Monday, April 11, 2005

Video Games: Final Fantasy 1

After I finished Halo 2 last month, I was in the mood to play something a little less reflex dependant. Since we were going to be leaving for Florida soon, I decided to start Final Fantasy: Dawn of Souls on my GameBoy Advance SP.

True to the traditionally complicated Final Fantasy re-release and rename strategy, FF: Dawn of Souls is a re-release of the Playstation game Final Fantasy: Origins, which was a re-release and graphical upgrade of the NES games Final Fantasy 1 and Final Fantasy 2. Now, that is the real Final Fantasy 2, the one formerly only released in Japan, not the Super Nintendo game that was called Final Fantasy 2 in the US but was really Final Fantasy 4. Confused? The bottom line is that FF: Dawn of Souls is a just a copy of two really old Final Fantasy games with slightly upgraded graphics and some bonus dungeons.

I really enjoyed Final Fantasy 1, it was a lot of fun. Partly because this was my first experience with it. By the time FF1 was originally released in the US, I had already sold my NES for a Genesis, and moved on to Altered Beast, the original John Madden Football, and Herzog Zwei. I was still getting Nintendo Power at the time, which came with a whole FF1 strategy guide. I can still remember longingly reading through all the cool write-ups on FF1 and wishing that I could play it.

Anyways, with a significant graphical upgrade into Super Nintendo-era graphics, FF1 (as included with FF: DoS) really stands up to the test of time. The gameplay is flawlessly balanced (until very late in the game), the quests are straight forward and most of the dungeons are long but rarely willfully convoluted. I almost never had to waste time specifically leveling up; for the most part just taking my time in the dungeons was enough to keep my characters leveled up enough to be able to stay ahead of the endless random encounters.

My only complaint about the game was really a complaint about the bonus dungeons. They were stupidly long (5, 10, 20, and 50 floors) and not even remotely challenging. I delayed playing the 4 dungeons until the very end of the game and by the time I got there none of the enemies that populated all four dungeons could stand a chance even against my weakest characters. Not only were the dungeons unchallenging, but it was the same enemies over and over, and for some reason it seemed like the already frequent random encounter rate was increased (I suppose to make it more 'challenging'). Instead it was just frustrating because the each floor was large (some were entire outdoor maps complete with ships and airships) and it took so long to slog through battles you weren't going to have any trouble winning.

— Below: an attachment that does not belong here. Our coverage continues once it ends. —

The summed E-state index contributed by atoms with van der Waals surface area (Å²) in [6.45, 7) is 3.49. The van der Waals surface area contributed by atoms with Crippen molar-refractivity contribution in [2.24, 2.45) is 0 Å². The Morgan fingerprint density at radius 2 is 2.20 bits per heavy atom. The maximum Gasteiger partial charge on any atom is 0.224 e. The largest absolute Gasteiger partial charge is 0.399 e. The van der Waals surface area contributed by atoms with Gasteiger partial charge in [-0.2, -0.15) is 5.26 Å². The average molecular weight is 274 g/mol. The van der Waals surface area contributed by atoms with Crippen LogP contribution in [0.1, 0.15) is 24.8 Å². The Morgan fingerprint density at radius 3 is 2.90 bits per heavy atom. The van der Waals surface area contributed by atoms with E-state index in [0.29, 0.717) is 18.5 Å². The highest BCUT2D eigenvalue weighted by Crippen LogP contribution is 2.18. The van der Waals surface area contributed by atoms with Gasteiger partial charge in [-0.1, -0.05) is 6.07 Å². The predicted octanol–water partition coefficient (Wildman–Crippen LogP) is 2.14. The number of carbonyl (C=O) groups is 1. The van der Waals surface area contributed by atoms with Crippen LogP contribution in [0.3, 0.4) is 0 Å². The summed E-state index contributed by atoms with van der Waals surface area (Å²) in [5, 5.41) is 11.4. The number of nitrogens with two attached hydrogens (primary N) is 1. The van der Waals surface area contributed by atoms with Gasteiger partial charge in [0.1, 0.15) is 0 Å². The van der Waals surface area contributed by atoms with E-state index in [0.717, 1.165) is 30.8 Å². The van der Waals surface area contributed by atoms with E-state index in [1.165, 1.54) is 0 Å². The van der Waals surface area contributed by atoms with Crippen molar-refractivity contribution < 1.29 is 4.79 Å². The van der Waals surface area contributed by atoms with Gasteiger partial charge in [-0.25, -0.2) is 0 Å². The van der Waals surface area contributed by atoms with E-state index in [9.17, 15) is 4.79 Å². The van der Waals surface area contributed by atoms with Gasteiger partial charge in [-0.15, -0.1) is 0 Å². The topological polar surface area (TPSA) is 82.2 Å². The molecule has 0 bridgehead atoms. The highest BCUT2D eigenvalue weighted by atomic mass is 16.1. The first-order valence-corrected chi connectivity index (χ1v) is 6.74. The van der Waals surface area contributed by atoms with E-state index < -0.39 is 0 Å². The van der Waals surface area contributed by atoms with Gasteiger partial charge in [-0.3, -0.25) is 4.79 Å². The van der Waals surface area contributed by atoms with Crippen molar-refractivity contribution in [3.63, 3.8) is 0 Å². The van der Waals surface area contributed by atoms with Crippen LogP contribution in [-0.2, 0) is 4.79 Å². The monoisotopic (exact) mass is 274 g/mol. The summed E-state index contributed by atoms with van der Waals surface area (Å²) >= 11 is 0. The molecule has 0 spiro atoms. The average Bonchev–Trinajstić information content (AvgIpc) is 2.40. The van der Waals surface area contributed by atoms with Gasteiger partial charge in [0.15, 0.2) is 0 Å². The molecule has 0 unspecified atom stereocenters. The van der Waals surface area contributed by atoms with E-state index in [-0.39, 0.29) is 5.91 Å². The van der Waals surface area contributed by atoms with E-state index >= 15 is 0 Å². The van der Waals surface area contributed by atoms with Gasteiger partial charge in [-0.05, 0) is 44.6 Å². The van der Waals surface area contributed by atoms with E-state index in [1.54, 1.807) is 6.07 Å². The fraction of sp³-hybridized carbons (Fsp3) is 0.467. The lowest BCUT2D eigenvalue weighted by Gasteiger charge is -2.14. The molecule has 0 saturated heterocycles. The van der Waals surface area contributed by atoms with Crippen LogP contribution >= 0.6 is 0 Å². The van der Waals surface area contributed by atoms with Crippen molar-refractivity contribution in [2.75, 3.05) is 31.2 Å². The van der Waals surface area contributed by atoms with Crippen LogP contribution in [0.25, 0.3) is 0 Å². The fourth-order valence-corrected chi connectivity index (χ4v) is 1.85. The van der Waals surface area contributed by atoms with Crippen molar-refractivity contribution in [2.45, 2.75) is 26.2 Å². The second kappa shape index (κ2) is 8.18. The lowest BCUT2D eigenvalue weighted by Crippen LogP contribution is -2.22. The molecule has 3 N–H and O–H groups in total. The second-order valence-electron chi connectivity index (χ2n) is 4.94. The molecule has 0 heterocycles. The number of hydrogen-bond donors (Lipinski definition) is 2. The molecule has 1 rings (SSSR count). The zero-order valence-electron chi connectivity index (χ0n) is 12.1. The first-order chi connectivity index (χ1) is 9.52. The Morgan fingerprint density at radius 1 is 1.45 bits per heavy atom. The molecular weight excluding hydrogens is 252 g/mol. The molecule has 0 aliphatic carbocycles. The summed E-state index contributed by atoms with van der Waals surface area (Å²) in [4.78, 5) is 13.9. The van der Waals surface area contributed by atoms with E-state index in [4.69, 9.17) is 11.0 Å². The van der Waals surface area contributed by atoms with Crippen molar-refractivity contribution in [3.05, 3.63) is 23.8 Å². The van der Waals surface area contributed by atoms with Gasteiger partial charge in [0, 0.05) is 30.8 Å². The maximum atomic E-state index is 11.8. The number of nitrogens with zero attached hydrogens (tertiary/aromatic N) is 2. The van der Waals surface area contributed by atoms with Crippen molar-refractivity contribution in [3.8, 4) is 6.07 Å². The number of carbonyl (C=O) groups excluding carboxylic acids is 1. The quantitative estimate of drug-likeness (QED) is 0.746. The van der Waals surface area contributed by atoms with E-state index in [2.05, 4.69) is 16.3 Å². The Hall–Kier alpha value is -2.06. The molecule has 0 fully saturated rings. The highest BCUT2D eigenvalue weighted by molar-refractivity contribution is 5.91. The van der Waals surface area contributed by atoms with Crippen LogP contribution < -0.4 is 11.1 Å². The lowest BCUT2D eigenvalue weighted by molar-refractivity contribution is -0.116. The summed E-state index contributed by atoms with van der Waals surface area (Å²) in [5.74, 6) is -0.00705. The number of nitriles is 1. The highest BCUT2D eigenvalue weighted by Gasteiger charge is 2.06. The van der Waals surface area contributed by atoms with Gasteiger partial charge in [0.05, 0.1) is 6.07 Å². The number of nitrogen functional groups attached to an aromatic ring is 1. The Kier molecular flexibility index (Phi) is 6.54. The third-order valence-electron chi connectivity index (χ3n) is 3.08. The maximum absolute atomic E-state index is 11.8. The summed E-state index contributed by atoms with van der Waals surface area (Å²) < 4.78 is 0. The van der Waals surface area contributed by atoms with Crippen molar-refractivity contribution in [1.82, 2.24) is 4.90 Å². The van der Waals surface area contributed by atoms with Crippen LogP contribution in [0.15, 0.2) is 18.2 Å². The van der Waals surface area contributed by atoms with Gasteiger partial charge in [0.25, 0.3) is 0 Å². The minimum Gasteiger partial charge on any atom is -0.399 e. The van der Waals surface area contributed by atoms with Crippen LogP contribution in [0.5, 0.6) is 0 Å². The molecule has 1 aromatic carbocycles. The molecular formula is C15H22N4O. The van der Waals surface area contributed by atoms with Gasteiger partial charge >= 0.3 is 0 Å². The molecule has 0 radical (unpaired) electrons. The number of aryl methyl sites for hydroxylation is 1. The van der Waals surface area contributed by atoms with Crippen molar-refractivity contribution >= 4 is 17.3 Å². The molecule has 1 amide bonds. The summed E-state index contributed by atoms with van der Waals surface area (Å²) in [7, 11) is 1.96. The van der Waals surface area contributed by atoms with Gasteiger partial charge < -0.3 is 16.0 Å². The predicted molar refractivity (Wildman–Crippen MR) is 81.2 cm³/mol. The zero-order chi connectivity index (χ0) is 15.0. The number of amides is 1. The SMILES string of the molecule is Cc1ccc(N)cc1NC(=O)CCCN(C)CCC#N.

The other problem with the bonus dungeons was that the only really interesting things in the dungeons were the boss creatures. But there was frequently more then one boss character per floor, but only one could be fought in a given trip through the dungeon. So if you wanted to try your hand at both Omega and Shinryu at the bottom of the third dungeon you would have to do all 20 floors twice. I think not.

The telling sign that the bonus dungeons were excessive is the fact that they accounted for at least half of my playing time. I beat the whole game in around 20 hours, but at least 10 (and maybe 12) of those hours were spent in the painfully dull bonus dungeons. Plus, after an extra 12 hours effectively spent just leveling up, by the time I got to the real end-boss of the game, I killed him in just a few rounds.

Regardless, I had a lot of fun playing FF1. It was just a blast to play a game where the focus was solely the RPG gameplay, and that gameplay was so polished.


Scooter said...

Is FF (the older ones) one of those games where the players look like little squished children? I've never been able to get into that - I even preferred it when characters were sort of flat, like the old D&D games, or non-existant, like in Bard's Tale, to the squashed child look and feel. Probably says something about my psychology.

Steve Eck said...

Yes, all the Final Fantasy games (up through around FF7) have characters that look like squashed children, or just short people with enormous heads.

The original look was like this.

The look of the new graphics is similar to this, although that is actually a capture from Final Fantasy: Origins.